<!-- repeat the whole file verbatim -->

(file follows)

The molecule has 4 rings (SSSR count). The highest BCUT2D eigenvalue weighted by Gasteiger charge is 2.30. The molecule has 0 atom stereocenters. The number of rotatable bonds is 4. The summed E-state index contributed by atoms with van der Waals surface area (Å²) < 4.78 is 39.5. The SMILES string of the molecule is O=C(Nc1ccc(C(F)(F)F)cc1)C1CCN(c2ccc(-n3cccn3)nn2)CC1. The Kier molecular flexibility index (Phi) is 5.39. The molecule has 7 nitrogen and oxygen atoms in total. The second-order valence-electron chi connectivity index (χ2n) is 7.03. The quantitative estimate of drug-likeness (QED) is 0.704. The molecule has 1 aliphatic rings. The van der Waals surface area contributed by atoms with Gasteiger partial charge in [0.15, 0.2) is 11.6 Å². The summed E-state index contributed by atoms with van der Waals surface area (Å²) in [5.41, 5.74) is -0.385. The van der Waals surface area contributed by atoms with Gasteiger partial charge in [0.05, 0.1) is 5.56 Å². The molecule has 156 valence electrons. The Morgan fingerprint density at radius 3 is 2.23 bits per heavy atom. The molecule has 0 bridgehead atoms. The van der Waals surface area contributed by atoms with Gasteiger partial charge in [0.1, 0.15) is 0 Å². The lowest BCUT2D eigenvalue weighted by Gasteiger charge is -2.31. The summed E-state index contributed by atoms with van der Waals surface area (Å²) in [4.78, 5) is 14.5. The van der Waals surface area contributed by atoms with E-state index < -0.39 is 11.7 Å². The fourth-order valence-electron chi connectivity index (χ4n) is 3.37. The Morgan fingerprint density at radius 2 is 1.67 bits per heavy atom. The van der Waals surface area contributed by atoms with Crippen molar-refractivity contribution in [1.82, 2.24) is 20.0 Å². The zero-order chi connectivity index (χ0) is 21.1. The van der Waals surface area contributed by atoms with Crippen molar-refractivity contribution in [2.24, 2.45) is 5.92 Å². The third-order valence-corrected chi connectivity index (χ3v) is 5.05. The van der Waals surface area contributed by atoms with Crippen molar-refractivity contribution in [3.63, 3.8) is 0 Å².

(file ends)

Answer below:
The molecule has 4 rings (SSSR count). The highest BCUT2D eigenvalue weighted by Gasteiger charge is 2.30. The molecule has 0 atom stereocenters. The number of rotatable bonds is 4. The summed E-state index contributed by atoms with van der Waals surface area (Å²) < 4.78 is 39.5. The SMILES string of the molecule is O=C(Nc1ccc(C(F)(F)F)cc1)C1CCN(c2ccc(-n3cccn3)nn2)CC1. The Kier molecular flexibility index (Phi) is 5.39. The molecule has 7 nitrogen and oxygen atoms in total. The second-order valence-electron chi connectivity index (χ2n) is 7.03. The quantitative estimate of drug-likeness (QED) is 0.704. The molecule has 1 aliphatic rings. The van der Waals surface area contributed by atoms with Gasteiger partial charge in [0.15, 0.2) is 11.6 Å². The summed E-state index contributed by atoms with van der Waals surface area (Å²) in [5.41, 5.74) is -0.385. The van der Waals surface area contributed by atoms with Gasteiger partial charge in [0.05, 0.1) is 5.56 Å². The molecule has 156 valence electrons. The Morgan fingerprint density at radius 3 is 2.23 bits per heavy atom. The molecule has 0 bridgehead atoms. The van der Waals surface area contributed by atoms with Gasteiger partial charge in [0.1, 0.15) is 0 Å². The lowest BCUT2D eigenvalue weighted by Gasteiger charge is -2.31. The summed E-state index contributed by atoms with van der Waals surface area (Å²) in [4.78, 5) is 14.5. The van der Waals surface area contributed by atoms with E-state index < -0.39 is 11.7 Å². The fourth-order valence-electron chi connectivity index (χ4n) is 3.37. The Morgan fingerprint density at radius 2 is 1.67 bits per heavy atom. The van der Waals surface area contributed by atoms with Crippen molar-refractivity contribution in [1.82, 2.24) is 20.0 Å². The zero-order chi connectivity index (χ0) is 21.1. The van der Waals surface area contributed by atoms with Crippen molar-refractivity contribution in [2.24, 2.45) is 5.92 Å². The third-order valence-corrected chi connectivity index (χ3v) is 5.05. The van der Waals surface area contributed by atoms with Crippen molar-refractivity contribution in [3.63, 3.8) is 0 Å².